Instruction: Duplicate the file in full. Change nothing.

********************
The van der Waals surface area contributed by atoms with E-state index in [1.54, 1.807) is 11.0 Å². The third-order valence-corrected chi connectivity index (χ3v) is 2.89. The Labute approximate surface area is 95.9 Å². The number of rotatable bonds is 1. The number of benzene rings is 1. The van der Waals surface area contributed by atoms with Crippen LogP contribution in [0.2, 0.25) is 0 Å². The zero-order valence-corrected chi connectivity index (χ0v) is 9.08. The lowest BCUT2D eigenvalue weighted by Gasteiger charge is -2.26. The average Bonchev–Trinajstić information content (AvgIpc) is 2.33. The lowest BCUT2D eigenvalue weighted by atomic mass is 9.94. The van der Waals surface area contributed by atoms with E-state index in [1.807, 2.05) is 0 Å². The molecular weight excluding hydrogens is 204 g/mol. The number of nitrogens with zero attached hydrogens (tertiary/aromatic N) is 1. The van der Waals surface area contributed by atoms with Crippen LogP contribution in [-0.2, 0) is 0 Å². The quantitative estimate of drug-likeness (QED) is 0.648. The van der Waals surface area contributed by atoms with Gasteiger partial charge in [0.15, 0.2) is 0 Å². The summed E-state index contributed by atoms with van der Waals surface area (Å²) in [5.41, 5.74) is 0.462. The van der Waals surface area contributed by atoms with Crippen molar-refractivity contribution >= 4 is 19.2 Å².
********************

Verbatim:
The van der Waals surface area contributed by atoms with E-state index in [1.54, 1.807) is 11.0 Å². The third-order valence-corrected chi connectivity index (χ3v) is 2.89. The Labute approximate surface area is 95.9 Å². The number of rotatable bonds is 1. The number of benzene rings is 1. The van der Waals surface area contributed by atoms with Crippen LogP contribution in [0.2, 0.25) is 0 Å². The zero-order valence-corrected chi connectivity index (χ0v) is 9.08. The lowest BCUT2D eigenvalue weighted by Gasteiger charge is -2.26. The average Bonchev–Trinajstić information content (AvgIpc) is 2.33. The lowest BCUT2D eigenvalue weighted by atomic mass is 9.94. The van der Waals surface area contributed by atoms with E-state index in [1.807, 2.05) is 0 Å². The molecular weight excluding hydrogens is 204 g/mol. The number of nitrogens with zero attached hydrogens (tertiary/aromatic N) is 1. The van der Waals surface area contributed by atoms with Crippen LogP contribution in [-0.2, 0) is 0 Å². The quantitative estimate of drug-likeness (QED) is 0.648. The van der Waals surface area contributed by atoms with Gasteiger partial charge in [0.15, 0.2) is 0 Å². The summed E-state index contributed by atoms with van der Waals surface area (Å²) in [5.41, 5.74) is 0.462. The van der Waals surface area contributed by atoms with Crippen molar-refractivity contribution >= 4 is 19.2 Å².